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Just-world phenomenon

From Academic Kids

The just-world phenomenon, also called the just-world effect or just-world hypothesis, refers to the tendency for people to believe the world is "just" and so therefore people "get what they deserve."

One study gave women what appeared to be painful electric shocks while working on a difficult memory problem. Those who observed the experiment appeared to blame the victim for her fate, praised the experiment, and rated her as being less physically attractive than those who had seen her but not the experiment.

In another study, subjects were told two versions of a story about an interaction between a woman and a man. Both variations were exactly the same, except at the very end the man raped the woman in one and in the other he proposed marriage. In both conditions, subjects viewed the woman's (identical) actions as inevitably leading to the (very different) results.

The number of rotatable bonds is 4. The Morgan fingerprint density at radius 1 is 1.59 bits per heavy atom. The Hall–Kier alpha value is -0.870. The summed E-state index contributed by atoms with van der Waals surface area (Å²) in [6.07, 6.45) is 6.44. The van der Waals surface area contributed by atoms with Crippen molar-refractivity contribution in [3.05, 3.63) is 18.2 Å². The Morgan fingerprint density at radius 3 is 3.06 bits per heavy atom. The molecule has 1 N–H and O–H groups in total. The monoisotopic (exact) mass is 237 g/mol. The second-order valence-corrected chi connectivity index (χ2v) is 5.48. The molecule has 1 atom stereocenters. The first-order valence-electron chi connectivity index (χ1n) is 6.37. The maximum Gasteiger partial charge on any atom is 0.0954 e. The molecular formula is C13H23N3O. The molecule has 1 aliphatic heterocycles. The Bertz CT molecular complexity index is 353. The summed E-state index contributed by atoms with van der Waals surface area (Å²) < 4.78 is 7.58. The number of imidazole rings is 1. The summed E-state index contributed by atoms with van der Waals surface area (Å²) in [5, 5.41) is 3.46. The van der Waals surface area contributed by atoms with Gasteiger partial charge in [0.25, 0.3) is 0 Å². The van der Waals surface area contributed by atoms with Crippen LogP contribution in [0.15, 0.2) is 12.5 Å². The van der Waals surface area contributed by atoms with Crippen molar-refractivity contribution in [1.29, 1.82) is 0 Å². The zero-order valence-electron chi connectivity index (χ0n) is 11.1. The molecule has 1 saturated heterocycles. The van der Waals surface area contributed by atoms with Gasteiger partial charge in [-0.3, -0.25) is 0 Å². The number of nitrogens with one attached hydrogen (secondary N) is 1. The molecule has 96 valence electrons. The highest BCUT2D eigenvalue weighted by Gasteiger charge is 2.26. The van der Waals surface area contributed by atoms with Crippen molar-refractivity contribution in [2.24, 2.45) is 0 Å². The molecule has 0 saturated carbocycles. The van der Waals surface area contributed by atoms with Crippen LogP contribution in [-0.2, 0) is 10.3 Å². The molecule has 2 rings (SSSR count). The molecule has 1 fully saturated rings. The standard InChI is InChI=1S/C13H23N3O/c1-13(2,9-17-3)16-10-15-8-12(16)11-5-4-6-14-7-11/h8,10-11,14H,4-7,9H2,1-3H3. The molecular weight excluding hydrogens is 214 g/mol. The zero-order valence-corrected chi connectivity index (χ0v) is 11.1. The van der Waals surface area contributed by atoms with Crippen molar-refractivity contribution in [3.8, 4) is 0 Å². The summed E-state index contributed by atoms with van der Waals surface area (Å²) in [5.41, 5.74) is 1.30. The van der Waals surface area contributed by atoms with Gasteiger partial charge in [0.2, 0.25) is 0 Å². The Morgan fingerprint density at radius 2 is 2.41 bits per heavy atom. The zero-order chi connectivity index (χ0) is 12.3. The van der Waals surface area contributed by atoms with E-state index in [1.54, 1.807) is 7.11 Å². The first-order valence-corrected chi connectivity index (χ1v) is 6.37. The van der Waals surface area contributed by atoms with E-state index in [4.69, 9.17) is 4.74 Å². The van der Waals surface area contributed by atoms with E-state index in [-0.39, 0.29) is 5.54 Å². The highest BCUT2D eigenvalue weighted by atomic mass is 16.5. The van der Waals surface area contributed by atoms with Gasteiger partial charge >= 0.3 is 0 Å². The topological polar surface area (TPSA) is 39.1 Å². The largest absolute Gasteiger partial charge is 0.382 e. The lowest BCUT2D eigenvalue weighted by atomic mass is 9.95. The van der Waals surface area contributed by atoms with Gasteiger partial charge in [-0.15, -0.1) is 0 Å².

Studies have shown that those who believe in a "just world" may be more likely to believe that rape victims must have behaved seductively, battered wives must have deserved their beatings, that sick people must have caused their own illness, or that the poor deserve their lot.

Closely related cognitive biases include hindsight bias, the illusion of control, the halo effect, self-serving bias and the fundamental attribution error. The effect could also be explained in terms of cognitive dissonance theory.

The just-world phenomenon was first theorized by Melvin Lerner.

See also

References

  • Lerner, M. (1980). The Belief in a Just World. New York: Plenum Press.
  • Lerner, M. and Simmons, C. H. (1966). Observer’s Reaction to the "Innocent Victim": Compassion or Rejection? Journal of Personality and Social Psychology, 4, v. 2.

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